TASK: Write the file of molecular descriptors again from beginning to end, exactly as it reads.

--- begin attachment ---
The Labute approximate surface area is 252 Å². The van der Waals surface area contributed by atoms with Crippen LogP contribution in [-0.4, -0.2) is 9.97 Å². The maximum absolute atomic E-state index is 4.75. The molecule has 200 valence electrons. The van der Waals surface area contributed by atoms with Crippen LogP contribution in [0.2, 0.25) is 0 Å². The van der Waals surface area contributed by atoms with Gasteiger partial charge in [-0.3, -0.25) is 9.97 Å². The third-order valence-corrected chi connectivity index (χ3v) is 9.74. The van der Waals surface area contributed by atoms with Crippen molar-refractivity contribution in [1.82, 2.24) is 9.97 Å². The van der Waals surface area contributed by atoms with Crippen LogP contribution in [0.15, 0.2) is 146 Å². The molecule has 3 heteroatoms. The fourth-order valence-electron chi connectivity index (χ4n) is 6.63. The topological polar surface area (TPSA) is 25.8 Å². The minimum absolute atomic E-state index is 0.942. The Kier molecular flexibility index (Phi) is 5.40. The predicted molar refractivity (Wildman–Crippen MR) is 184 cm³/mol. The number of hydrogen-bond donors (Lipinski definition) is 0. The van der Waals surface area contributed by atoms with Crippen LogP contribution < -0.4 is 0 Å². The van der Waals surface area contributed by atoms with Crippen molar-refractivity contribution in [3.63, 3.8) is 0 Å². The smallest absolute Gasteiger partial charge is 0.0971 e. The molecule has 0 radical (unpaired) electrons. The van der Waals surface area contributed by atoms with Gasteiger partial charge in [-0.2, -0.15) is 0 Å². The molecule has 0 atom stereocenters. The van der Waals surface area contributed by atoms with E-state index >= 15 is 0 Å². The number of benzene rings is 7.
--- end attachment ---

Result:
The Labute approximate surface area is 252 Å². The van der Waals surface area contributed by atoms with Crippen LogP contribution in [-0.4, -0.2) is 9.97 Å². The maximum absolute atomic E-state index is 4.75. The molecule has 200 valence electrons. The van der Waals surface area contributed by atoms with Crippen LogP contribution in [0.2, 0.25) is 0 Å². The van der Waals surface area contributed by atoms with Gasteiger partial charge in [-0.3, -0.25) is 9.97 Å². The third-order valence-corrected chi connectivity index (χ3v) is 9.74. The van der Waals surface area contributed by atoms with Crippen molar-refractivity contribution in [1.82, 2.24) is 9.97 Å². The van der Waals surface area contributed by atoms with Crippen LogP contribution in [0.15, 0.2) is 146 Å². The molecule has 3 heteroatoms. The fourth-order valence-electron chi connectivity index (χ4n) is 6.63. The topological polar surface area (TPSA) is 25.8 Å². The minimum absolute atomic E-state index is 0.942. The Kier molecular flexibility index (Phi) is 5.40. The predicted molar refractivity (Wildman–Crippen MR) is 184 cm³/mol. The number of hydrogen-bond donors (Lipinski definition) is 0. The van der Waals surface area contributed by atoms with Crippen LogP contribution < -0.4 is 0 Å². The van der Waals surface area contributed by atoms with Crippen molar-refractivity contribution in [3.63, 3.8) is 0 Å². The smallest absolute Gasteiger partial charge is 0.0971 e. The molecule has 0 radical (unpaired) electrons. The van der Waals surface area contributed by atoms with Gasteiger partial charge in [-0.2, -0.15) is 0 Å². The molecule has 0 atom stereocenters. The van der Waals surface area contributed by atoms with E-state index >= 15 is 0 Å². The number of benzene rings is 7.